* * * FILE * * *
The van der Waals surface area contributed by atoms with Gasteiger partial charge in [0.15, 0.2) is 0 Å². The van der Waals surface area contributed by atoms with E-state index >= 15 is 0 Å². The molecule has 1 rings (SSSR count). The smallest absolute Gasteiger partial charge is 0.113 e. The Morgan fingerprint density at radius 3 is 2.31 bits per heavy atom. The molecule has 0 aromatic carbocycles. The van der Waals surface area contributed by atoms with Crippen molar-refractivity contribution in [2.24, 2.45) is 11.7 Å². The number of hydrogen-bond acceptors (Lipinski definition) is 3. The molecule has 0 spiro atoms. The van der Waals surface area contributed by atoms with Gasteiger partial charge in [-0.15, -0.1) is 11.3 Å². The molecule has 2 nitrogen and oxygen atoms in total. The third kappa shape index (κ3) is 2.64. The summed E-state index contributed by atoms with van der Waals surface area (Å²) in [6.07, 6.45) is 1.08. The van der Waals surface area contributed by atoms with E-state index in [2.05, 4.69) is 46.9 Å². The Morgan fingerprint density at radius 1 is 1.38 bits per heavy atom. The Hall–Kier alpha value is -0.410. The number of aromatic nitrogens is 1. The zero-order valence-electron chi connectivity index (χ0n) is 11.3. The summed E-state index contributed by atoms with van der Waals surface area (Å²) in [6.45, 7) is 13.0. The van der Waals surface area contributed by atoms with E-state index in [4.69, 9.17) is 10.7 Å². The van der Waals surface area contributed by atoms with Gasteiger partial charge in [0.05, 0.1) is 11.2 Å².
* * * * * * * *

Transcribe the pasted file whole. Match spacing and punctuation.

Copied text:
The van der Waals surface area contributed by atoms with Gasteiger partial charge in [0.15, 0.2) is 0 Å². The van der Waals surface area contributed by atoms with E-state index >= 15 is 0 Å². The molecule has 1 rings (SSSR count). The smallest absolute Gasteiger partial charge is 0.113 e. The Morgan fingerprint density at radius 3 is 2.31 bits per heavy atom. The molecule has 0 aromatic carbocycles. The van der Waals surface area contributed by atoms with Crippen molar-refractivity contribution in [2.24, 2.45) is 11.7 Å². The number of hydrogen-bond acceptors (Lipinski definition) is 3. The molecule has 0 spiro atoms. The van der Waals surface area contributed by atoms with Gasteiger partial charge in [-0.15, -0.1) is 11.3 Å². The molecule has 2 nitrogen and oxygen atoms in total. The third kappa shape index (κ3) is 2.64. The summed E-state index contributed by atoms with van der Waals surface area (Å²) in [6.07, 6.45) is 1.08. The van der Waals surface area contributed by atoms with E-state index in [2.05, 4.69) is 46.9 Å². The Morgan fingerprint density at radius 1 is 1.38 bits per heavy atom. The Hall–Kier alpha value is -0.410. The number of aromatic nitrogens is 1. The zero-order valence-electron chi connectivity index (χ0n) is 11.3. The summed E-state index contributed by atoms with van der Waals surface area (Å²) in [6.45, 7) is 13.0. The van der Waals surface area contributed by atoms with E-state index in [4.69, 9.17) is 10.7 Å². The van der Waals surface area contributed by atoms with Gasteiger partial charge in [0.05, 0.1) is 11.2 Å².